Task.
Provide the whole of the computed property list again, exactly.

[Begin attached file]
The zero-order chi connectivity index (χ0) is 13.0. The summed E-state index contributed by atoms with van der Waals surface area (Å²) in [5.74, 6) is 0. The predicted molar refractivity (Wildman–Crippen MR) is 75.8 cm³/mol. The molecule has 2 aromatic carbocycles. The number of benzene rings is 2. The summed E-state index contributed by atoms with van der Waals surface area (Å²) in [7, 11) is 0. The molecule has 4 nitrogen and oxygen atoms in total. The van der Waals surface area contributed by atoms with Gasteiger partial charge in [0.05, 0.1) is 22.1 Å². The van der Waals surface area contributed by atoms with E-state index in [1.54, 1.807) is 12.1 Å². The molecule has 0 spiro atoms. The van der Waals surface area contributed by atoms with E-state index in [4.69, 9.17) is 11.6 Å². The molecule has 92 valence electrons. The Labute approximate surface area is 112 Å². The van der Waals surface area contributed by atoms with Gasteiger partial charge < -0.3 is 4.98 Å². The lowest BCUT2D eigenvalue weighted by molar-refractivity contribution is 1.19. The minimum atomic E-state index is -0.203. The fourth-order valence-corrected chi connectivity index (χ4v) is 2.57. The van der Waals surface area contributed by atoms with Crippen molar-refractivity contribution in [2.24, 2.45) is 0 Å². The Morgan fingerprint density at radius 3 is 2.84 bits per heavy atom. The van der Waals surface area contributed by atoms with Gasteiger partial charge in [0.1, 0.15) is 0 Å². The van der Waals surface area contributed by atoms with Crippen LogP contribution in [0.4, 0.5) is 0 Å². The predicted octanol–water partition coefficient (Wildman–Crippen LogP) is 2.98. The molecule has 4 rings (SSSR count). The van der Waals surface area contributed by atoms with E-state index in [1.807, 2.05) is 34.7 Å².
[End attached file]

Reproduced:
The zero-order chi connectivity index (χ0) is 13.0. The summed E-state index contributed by atoms with van der Waals surface area (Å²) in [5.74, 6) is 0. The predicted molar refractivity (Wildman–Crippen MR) is 75.8 cm³/mol. The molecule has 2 aromatic carbocycles. The number of benzene rings is 2. The summed E-state index contributed by atoms with van der Waals surface area (Å²) in [7, 11) is 0. The molecule has 4 nitrogen and oxygen atoms in total. The van der Waals surface area contributed by atoms with Gasteiger partial charge in [0.05, 0.1) is 22.1 Å². The van der Waals surface area contributed by atoms with E-state index in [1.54, 1.807) is 12.1 Å². The molecule has 0 spiro atoms. The van der Waals surface area contributed by atoms with E-state index in [4.69, 9.17) is 11.6 Å². The molecule has 92 valence electrons. The Labute approximate surface area is 112 Å². The van der Waals surface area contributed by atoms with Gasteiger partial charge < -0.3 is 4.98 Å². The lowest BCUT2D eigenvalue weighted by molar-refractivity contribution is 1.19. The minimum atomic E-state index is -0.203. The fourth-order valence-corrected chi connectivity index (χ4v) is 2.57. The van der Waals surface area contributed by atoms with Crippen molar-refractivity contribution in [2.24, 2.45) is 0 Å². The Morgan fingerprint density at radius 3 is 2.84 bits per heavy atom. The van der Waals surface area contributed by atoms with Gasteiger partial charge in [0.1, 0.15) is 0 Å². The van der Waals surface area contributed by atoms with Crippen LogP contribution in [0.4, 0.5) is 0 Å². The predicted octanol–water partition coefficient (Wildman–Crippen LogP) is 2.98. The molecule has 4 rings (SSSR count). The van der Waals surface area contributed by atoms with E-state index in [1.807, 2.05) is 34.7 Å².